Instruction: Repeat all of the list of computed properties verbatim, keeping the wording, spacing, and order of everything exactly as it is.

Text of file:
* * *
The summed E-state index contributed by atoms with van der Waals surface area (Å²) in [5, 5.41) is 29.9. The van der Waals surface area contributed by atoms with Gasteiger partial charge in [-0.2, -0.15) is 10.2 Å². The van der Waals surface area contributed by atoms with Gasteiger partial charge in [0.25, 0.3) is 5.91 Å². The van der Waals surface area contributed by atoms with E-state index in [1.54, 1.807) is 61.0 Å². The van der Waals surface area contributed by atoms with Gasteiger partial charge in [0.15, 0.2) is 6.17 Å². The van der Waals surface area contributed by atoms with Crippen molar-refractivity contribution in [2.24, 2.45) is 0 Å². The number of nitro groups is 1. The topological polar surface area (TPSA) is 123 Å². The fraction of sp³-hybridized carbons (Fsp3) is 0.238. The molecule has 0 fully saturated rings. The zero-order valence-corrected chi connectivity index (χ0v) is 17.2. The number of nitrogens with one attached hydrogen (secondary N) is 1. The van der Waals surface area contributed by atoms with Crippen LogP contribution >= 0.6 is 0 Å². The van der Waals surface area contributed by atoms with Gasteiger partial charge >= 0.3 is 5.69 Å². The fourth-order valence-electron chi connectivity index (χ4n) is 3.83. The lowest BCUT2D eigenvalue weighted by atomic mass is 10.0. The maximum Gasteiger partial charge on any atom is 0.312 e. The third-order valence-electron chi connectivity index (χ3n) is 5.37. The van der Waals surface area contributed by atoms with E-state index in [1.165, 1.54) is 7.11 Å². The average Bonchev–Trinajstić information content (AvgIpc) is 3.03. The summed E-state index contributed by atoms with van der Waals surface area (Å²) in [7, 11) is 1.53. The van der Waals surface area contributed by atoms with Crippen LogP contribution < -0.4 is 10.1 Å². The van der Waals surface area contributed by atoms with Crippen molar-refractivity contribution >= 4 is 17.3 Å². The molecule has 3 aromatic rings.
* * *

The summed E-state index contributed by atoms with van der Waals surface area (Å²) in [5, 5.41) is 29.9. The van der Waals surface area contributed by atoms with Gasteiger partial charge in [-0.2, -0.15) is 10.2 Å². The van der Waals surface area contributed by atoms with Gasteiger partial charge in [0.25, 0.3) is 5.91 Å². The van der Waals surface area contributed by atoms with E-state index in [1.54, 1.807) is 61.0 Å². The van der Waals surface area contributed by atoms with Gasteiger partial charge in [0.15, 0.2) is 6.17 Å². The van der Waals surface area contributed by atoms with Crippen molar-refractivity contribution in [2.24, 2.45) is 0 Å². The number of nitro groups is 1. The topological polar surface area (TPSA) is 123 Å². The fraction of sp³-hybridized carbons (Fsp3) is 0.238. The molecule has 0 fully saturated rings. The zero-order valence-corrected chi connectivity index (χ0v) is 17.2. The number of nitrogens with one attached hydrogen (secondary N) is 1. The van der Waals surface area contributed by atoms with Crippen LogP contribution >= 0.6 is 0 Å². The van der Waals surface area contributed by atoms with Gasteiger partial charge >= 0.3 is 5.69 Å². The fourth-order valence-electron chi connectivity index (χ4n) is 3.83. The lowest BCUT2D eigenvalue weighted by atomic mass is 10.0. The maximum Gasteiger partial charge on any atom is 0.312 e. The third-order valence-electron chi connectivity index (χ3n) is 5.37. The van der Waals surface area contributed by atoms with E-state index in [1.165, 1.54) is 7.11 Å². The average Bonchev–Trinajstić information content (AvgIpc) is 3.03. The summed E-state index contributed by atoms with van der Waals surface area (Å²) in [7, 11) is 1.53. The van der Waals surface area contributed by atoms with Crippen LogP contribution < -0.4 is 10.1 Å². The van der Waals surface area contributed by atoms with Crippen molar-refractivity contribution >= 4 is 17.3 Å². The molecule has 3 aromatic rings.